How predictable is evolution? If we could rewind the tape of life with the same environmental constraints at work, would evolution result in the same outcome? These questions have long fascinated evolutionary biologists who strive to delineate the role of random events versus deterministic processes in the evolutionary history of organisms. “Peering into how organisms evolved over time and adapted in response to similar environmental changes could help researchers predict how bacteria or viruses might adapt to drug therapies. Evolutionary approaches could therefore be useful for improving antibiotic therapies,” notes Catherine Peichel, coordinator of PLEVOCON, a Marie-Skłodowska Curie project.
A testbed for natural evolutionary experiments
The three-spined stickleback, a finger-sized fish distributed across the Northern hemisphere, is a textbook model species in evolutionary biology. With the melt of Greenland’s ice sheets at the end of the Last Glacial Maximum, sticklebacks evolved from living in seawater to freshwater in just 15 000 years. Upon colonising in new freshwater environments across different regions, they exhibited similarities in their phenotype, a phenomenon known as parallel evolution. Three-spined stickleback populations found in large lakes tend to have short and slender bodies, large eyes, and adjusted structures for feeding in surface waters on zooplankton. Unlike their limnetic (lake-living) counterparts, benthic populations that reside in streams often have longer and deeper bodies and smaller eyes. “These divergent patterns of lake and stream sticklebacks keep repeating themselves in geographically isolated populations,” notes Peichel. If these repeating phenotypic traits emerged in several evolutionary lines independently from each other, this denotes that evolution responded to similar environmental conditions using the same mechanisms. “Evolution is not always the product of random processes. It also follows deterministic processes, arriving at the same solution over and over again,” adds Peichel.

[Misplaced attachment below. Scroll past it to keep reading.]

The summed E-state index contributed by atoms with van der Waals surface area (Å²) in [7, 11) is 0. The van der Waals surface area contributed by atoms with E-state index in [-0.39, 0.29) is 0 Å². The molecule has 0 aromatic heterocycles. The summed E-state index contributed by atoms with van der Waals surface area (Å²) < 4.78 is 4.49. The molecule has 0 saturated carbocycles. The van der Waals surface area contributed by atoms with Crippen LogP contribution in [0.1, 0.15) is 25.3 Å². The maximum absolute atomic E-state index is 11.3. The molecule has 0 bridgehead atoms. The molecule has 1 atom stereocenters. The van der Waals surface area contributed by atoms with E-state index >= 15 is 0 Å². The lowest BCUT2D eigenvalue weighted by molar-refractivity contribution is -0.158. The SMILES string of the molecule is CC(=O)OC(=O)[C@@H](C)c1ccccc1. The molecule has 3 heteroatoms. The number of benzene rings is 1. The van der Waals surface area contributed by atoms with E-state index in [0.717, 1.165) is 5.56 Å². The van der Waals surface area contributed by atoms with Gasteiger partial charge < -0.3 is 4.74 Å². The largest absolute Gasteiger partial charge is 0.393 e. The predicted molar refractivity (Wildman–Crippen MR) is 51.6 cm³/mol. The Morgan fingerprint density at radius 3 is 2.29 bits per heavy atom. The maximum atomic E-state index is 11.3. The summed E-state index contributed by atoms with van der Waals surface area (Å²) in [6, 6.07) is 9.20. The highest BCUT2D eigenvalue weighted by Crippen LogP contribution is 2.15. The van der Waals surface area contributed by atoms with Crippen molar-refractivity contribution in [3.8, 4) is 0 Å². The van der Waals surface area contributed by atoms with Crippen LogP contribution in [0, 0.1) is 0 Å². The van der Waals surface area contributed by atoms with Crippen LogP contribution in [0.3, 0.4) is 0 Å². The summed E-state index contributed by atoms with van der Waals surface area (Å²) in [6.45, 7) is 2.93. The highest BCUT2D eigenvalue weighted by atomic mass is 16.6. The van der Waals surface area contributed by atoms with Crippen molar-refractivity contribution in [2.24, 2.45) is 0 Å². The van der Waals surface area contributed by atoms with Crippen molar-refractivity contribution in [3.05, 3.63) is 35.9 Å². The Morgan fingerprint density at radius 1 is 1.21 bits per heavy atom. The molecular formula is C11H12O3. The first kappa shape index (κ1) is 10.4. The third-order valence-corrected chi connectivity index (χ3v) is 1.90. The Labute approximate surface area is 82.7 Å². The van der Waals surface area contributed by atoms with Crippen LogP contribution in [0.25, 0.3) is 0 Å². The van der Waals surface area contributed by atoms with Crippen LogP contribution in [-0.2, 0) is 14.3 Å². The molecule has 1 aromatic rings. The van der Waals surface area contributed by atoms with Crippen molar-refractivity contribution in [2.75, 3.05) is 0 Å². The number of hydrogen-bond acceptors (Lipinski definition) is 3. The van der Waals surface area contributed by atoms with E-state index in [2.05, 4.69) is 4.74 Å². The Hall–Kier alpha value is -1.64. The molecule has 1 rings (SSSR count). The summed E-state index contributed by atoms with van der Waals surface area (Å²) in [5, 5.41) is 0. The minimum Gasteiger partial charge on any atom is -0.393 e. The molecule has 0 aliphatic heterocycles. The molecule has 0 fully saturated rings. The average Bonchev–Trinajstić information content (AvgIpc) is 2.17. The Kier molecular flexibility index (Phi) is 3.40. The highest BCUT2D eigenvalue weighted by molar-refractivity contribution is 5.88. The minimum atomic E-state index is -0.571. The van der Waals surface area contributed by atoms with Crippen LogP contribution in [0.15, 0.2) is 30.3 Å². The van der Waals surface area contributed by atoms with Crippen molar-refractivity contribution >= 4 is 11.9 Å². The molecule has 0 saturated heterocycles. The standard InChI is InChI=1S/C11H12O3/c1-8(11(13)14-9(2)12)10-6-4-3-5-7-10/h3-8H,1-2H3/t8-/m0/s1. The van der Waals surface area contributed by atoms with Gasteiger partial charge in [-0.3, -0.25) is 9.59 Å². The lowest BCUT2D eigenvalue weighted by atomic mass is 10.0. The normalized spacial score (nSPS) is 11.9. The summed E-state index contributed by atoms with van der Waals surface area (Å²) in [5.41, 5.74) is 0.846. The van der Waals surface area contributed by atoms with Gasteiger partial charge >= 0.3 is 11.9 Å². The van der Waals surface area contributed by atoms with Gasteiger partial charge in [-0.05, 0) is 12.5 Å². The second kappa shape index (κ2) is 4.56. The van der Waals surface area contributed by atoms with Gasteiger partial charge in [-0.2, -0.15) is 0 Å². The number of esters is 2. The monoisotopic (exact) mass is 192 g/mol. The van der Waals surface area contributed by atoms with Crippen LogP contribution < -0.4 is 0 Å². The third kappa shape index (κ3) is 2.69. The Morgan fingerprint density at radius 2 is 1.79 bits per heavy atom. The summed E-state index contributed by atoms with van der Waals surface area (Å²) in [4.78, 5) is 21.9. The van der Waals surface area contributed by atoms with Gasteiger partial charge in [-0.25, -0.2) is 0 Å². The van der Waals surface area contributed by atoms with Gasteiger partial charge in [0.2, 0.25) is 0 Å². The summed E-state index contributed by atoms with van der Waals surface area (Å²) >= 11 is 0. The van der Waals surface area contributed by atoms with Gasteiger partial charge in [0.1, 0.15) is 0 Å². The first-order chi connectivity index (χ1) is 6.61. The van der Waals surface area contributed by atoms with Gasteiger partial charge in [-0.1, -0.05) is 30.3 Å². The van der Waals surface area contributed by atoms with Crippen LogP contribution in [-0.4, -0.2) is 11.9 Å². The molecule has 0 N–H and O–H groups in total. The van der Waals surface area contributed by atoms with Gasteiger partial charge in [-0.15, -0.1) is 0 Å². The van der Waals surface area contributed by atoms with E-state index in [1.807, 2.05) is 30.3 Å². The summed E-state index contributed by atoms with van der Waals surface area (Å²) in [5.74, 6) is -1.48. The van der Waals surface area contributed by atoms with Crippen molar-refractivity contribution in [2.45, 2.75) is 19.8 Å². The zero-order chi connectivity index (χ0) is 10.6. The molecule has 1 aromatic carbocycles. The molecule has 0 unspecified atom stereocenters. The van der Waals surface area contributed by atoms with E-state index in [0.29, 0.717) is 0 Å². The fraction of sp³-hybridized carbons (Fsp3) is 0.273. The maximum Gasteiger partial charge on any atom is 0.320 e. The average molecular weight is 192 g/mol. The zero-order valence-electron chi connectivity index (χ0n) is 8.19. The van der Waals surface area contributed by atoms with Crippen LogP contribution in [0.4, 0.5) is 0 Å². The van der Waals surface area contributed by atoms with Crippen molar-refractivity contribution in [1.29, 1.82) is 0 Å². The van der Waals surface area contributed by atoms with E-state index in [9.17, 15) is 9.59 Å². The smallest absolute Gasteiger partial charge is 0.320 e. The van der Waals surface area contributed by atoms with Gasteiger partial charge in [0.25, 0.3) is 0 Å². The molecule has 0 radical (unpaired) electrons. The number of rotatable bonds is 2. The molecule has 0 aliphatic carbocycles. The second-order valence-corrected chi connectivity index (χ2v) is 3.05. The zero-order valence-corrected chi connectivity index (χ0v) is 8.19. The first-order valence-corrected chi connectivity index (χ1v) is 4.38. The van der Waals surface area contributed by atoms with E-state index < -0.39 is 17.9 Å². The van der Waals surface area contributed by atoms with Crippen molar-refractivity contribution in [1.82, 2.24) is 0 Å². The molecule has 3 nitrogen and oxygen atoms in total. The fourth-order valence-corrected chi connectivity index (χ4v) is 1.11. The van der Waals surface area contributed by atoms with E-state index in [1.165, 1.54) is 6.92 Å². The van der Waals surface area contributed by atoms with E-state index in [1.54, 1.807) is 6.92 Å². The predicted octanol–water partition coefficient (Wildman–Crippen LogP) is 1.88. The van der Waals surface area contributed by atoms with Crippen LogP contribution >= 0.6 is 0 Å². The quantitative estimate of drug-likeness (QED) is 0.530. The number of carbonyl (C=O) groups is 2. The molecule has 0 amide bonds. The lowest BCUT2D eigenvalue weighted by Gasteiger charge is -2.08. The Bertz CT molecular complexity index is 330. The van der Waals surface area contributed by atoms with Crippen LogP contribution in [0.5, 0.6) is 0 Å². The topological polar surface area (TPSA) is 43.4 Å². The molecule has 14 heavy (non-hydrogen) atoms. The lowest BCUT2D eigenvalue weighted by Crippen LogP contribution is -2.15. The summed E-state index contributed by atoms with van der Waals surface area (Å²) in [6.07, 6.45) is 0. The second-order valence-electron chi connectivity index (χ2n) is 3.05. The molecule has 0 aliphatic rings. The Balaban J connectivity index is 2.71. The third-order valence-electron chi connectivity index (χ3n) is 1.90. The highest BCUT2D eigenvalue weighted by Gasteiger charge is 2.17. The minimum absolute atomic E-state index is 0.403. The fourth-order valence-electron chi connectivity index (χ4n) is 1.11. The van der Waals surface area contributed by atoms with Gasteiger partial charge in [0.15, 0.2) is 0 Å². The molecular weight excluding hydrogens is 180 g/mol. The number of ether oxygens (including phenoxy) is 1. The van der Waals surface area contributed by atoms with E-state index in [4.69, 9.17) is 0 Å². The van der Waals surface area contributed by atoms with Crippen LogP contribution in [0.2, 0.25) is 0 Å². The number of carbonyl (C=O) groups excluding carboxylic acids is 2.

Revealing the underlying genetic basis for repeated evolution
PLEVOCON did not just rely on the surface, identifying repeating patterns of parallel evolution in the fishes’ genome, but rather sought to investigate what drives these repetitions. Are the same genes (or loci) and genetic mechanisms triggered each time to produce the divergent patterns we see in organisms that look similar? Researchers conducted a whole genome sequencing study of 16 stream-lake stickleback pairs living in the freshwaters of the Vancouver Island, Canada, and found that about 30 % of highly differentiated genomic regions evolved in parallel. Comparative studies showed the mutation and recombination rates between parallel and non-parallel sliding windows did not differ significantly. But what they did find was that parallel genomic regions contained a larger number of pleiotropic genes – genes contributing to multiple phenotypic traits. The team used two different methods for investigating the relationship between pleiotropy and parallel evolution. First, they scoured large genetic databases for quantitative trait loci – specific regions in the genome where genes interact to form complex phenotypic traits – and found that parallel windows hosted a larger number of such regions. Second, they used RNA sequencing data derived from previous studies on sticklebacks to scan for gene co-expression patterns. Results showed parallel windows acted as a hotspot for highly correlated genes, which serve as a proxy for pleiotropy. “Our findings run counter to predictions holding that non-pleiotropic genes are freer to evolve in parallel. Genes with very high levels of pleiotropy could indeed delay adaptation, but genes with limited pleiotropy tend to favour adaptation,” concludes Peichel.
PLEVOCON, pleiotropy, genome, three-spined stickleback, parallel evolution, phenotypic trait, quantitative trait loci, gene co-expression